Articles Archive

Below are all our previously published articles and news items - blog posts will be included here too.

There are also 2 wordpress blog sites which we previously used and for whom content is still available, although they are not currently being updated:

View from the Gravy Train

Thanks 2 Legal Aid

SRA equivalent means

Post date: 23rd of August 2014

In tandem with the Legal Education and Training Review (LETR) (more information about this, including our response, can be found here


Legal aid news update - 18 August 2014

Post date: 18th of August 2014
  • Sir James Munby, the President of the Family Division, has ruled that in private law cases the court may step in to pay for a party’s legal representation where the Legal Aid Agency refuse to do so. The judgment has been described as a challenge to the government and as creating a shadow legal aid scheme.

Legal aid news update - 30 July 2014

Post date: 30th of July 2014
  • 30 July marked the 65th anniversary of legal aid, as the Legal Advice and Assistance Act 1949 was enacted on 30 July 1949. Andrew Caplen, the president of the Law Society, said legal aid is “too important to be put into retirement”.

Legal Aid Update: Training notes

Post date: 20th of July 2014

On 11 June we ran a seminar to update members on some of the key changes brought about under the Legal Aid, Sentencing and Punishment of Offenders Act 2012 (LASPO) and the more recent changes put forth in the Government consultations, Transforming Legal Aid and Transforming Legal Aid: Next Steps.

We are very grateful to our speakers:

Connor Johnson, Co-Chair of Young Legal Aid Lawyers and a barrister at Garden Court Chambers, who gave an introductory session to provide an overview of the changes.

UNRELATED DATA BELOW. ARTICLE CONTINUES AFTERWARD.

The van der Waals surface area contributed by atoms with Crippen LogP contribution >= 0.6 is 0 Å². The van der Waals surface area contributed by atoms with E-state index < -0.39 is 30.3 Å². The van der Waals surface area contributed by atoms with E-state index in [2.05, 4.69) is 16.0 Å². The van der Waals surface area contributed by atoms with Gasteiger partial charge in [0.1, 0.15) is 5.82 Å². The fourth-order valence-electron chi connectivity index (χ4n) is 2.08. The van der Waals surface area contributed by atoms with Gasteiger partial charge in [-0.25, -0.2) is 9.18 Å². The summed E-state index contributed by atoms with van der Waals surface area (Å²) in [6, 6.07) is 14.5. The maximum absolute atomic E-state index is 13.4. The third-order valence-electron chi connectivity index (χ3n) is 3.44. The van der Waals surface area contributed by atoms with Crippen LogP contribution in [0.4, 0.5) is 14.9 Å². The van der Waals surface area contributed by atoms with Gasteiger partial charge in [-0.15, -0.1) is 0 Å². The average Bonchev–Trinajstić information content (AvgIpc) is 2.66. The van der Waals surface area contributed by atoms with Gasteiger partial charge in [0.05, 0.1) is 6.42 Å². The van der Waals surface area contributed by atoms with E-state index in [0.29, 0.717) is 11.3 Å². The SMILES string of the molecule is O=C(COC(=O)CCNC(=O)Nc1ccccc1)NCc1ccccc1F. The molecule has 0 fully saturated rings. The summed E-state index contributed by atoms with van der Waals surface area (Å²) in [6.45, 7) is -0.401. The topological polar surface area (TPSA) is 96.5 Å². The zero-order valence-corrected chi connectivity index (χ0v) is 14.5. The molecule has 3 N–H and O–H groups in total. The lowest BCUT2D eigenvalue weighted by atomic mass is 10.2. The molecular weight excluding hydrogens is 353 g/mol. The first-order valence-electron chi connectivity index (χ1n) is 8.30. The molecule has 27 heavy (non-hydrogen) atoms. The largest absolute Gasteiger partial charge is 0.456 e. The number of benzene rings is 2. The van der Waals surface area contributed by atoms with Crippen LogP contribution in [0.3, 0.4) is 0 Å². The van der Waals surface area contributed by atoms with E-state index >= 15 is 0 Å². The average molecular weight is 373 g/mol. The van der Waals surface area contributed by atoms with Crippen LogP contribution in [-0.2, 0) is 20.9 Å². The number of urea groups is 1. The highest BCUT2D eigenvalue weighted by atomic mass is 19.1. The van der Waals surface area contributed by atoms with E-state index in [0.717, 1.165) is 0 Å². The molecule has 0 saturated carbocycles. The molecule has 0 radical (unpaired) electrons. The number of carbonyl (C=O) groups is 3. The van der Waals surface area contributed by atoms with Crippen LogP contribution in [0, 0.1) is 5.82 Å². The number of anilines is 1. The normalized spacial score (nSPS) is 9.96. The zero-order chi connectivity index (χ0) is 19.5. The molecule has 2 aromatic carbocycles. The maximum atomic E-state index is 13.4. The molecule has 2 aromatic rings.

Residence test - unlawful

Post date: 19th of July 2014

The Administrative Court has declared that the proposed residence test for civil legal aid is discriminatory and unlawful, following a successful judicial review challenge against the Secretary of State for Justice.  The case was brought by the Public Law Project, a national legal charity that promotes access to justice, on the basis that the residence test would, if implemented, violate fundamental constitutional rights guaranteed by the common law and the European Convention on Human Rights, as incorporated into United Kingdom law by the Human Rights Act 1998.


House of Lords debates Bill

Post date: 8th of July 2014

The Criminal Justice and Courts Bill: House of Lords Second Reading, 30 June 2014

YLAL member, Miranda Mourby, reports on the debate in the House of Lords on the government’s proposed changes to judicial review.


Challenge to exceptional funding

Post date: 7th of July 2014

On 13 June 2014, judgment was handed down in the case of Gudanaviciene and others v Director of Legal Aid Casework [2014] EWHC 1840 (Admin). The Claimants, who were each seeking to challenge various immigration decisions, successfully argued that they should have been granted legal aid under the Exceptional Funding regime.


Residence test vote for MPs

Post date: 3rd of July 2014

A vote is scheduled on Wednesday 9 July between 11am and 2 pm in the House of Commons on the Government's proposed regulations to introduce a "residence test" to qualify for legal aid (the Legal Aid, Sentencing and Punishment of Offenders Act 2012 (Amendment of Schedule 1) Order 2014).

This follows a debate in committee on the regulations on 1 July that you can read here.


APPG Legal Aid report: JR reform

Post date: 1st of July 2014

APPG on Legal Aid meets to discuss the reforms to judicial review: An “ideological” attack on the rights of ordinary people

by YLAL Member, Mary-Rachel McCabe

MPs were urged to halt ‘ideological’ cuts to judicial review at a breakfast meeting of the All Party Parliamentary Group (APPG) on Legal Aid on Tuesday 8 April.


HoL debate 30 June 2014

Post date: 26th of June 2014

On Monday 30 June 2014, after 1430, the second reading of the Criminal Justice and Courts Bill will take place in the House of Lords.

The Bill can be accessed here.